By Lourdes Barceló, head of Education
Allow me to leave the topic of COVID aside for a while to tell you about the exciting course ahead of us in terms of the content we will be teaching and the methodology that will be implemented in the classrooms at St. Peter’s this course.
The school is immersed in the process of accreditation for the continuum of the International Baccalaureate, which conforms to national and international university standards. This means that following the implementation of the Diploma Program in the pre-university courses with great success – as evidenced by the results obtained – this year we will extend the program throughout all levels of the school:
Primary Program (PYP ) and Secondary (MYP). Both programs allow us to teach the most relevant and current content with a modern, effective and international methodology based on inquiry and research.
This year the classes will work on topics such as transhumanism, post-truth, the latest scientific innovations or the blockchain; we will talk about global politics and the formation of the layers of the Earth; we will read Shakespeare, Haddon, Shaw, Unamuno or Dahl; stories will be written, songs will be sung, and many students will express their joys and anxieties through painting and art. In all cases, this learning will be authentic because it will be related to the world around us, which will allow students to learn common aspects of the human experience.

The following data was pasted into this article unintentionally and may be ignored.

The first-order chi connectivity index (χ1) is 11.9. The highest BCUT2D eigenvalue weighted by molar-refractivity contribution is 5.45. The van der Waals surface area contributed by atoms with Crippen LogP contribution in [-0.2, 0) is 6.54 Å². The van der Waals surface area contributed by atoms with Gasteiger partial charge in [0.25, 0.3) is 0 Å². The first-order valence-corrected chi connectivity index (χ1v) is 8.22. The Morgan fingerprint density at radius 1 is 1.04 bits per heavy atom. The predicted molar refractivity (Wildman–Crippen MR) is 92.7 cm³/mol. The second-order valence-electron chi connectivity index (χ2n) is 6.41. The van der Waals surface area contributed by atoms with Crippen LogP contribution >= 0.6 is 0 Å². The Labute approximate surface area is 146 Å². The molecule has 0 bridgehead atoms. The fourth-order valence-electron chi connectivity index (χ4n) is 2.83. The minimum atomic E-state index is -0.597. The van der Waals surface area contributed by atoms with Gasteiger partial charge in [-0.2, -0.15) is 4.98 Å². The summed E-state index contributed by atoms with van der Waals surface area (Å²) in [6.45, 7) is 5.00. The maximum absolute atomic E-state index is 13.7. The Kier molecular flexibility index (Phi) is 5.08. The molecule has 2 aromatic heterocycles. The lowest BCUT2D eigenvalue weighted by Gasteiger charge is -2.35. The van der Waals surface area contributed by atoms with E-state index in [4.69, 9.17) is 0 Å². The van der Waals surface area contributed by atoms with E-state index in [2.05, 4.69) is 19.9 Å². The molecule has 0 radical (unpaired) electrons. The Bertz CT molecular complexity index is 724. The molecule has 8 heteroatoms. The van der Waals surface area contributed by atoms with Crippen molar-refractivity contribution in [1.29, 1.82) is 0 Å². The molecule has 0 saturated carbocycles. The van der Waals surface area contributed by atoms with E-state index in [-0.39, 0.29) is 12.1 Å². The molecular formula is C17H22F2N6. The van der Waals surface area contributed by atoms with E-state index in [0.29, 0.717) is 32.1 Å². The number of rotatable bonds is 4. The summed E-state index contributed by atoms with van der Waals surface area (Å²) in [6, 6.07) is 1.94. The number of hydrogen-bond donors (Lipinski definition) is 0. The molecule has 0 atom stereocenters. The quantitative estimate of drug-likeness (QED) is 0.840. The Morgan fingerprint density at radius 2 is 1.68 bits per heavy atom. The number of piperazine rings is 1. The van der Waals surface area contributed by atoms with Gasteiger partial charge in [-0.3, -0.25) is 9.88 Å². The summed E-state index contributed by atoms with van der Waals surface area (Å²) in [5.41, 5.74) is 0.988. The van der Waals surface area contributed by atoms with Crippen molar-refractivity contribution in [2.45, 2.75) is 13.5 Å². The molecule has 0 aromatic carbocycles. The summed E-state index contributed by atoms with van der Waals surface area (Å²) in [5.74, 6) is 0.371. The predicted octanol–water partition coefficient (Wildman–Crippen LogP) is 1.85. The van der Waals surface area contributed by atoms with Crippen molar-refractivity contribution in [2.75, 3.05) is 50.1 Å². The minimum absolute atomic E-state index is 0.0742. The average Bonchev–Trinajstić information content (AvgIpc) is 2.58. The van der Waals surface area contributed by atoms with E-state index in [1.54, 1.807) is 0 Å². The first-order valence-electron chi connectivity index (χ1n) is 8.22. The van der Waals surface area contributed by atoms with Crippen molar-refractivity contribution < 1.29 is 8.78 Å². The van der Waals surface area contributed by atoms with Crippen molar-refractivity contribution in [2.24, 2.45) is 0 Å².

In the PYP, teachers will organise meaningful activities for students so that each student builds a portfolio with all of their learning experiences. These activities will revolve around a central theme, around which students and teachers will plan a structured inquiry and research process.
What do we mean by inquiry? In a broad sense, we refer to the ability to move from a superficial to a deep level of knowledge through experimentation, play, questioning what is established, predicting or obtaining data and communicating it. In this way, teachers and students use important concepts (function, cause, perspective, responsibility, reflection, among others) to generate key questions with which to carry out research, acquire knowledge and develop essential skills. Doing so involves a shared assessment between teachers and students and a deep awareness of the construction of each individual’s cognitive progress and of the course in general.
In the MYP, despite the interdisciplinary nature of Primary, the areas of learning are specified in several subjects. Nevertheless, both the work by concepts (change, identity, systems, global interactions or aesthetics, among others) and the questions related to a topic regarding its relation to reality are maintained, which allows the student to establish connections between different learning and develop their capacity for abstraction. In other words, conceptual learning focuses on powerful ideas that transcend national and cultural boundaries and allows us to transfer what we have learned to other contexts.
We are in an exciting time of pedagogical innovation and the implementation of 21st-century content. As always, throughout this course, we will keep you informed of the different activities of the school. Indeed, we have already started! There is nothing that excites a child more than understanding their environment and expressing it. It is the enjoyment of learning; and that of teaching. Let us share it with you.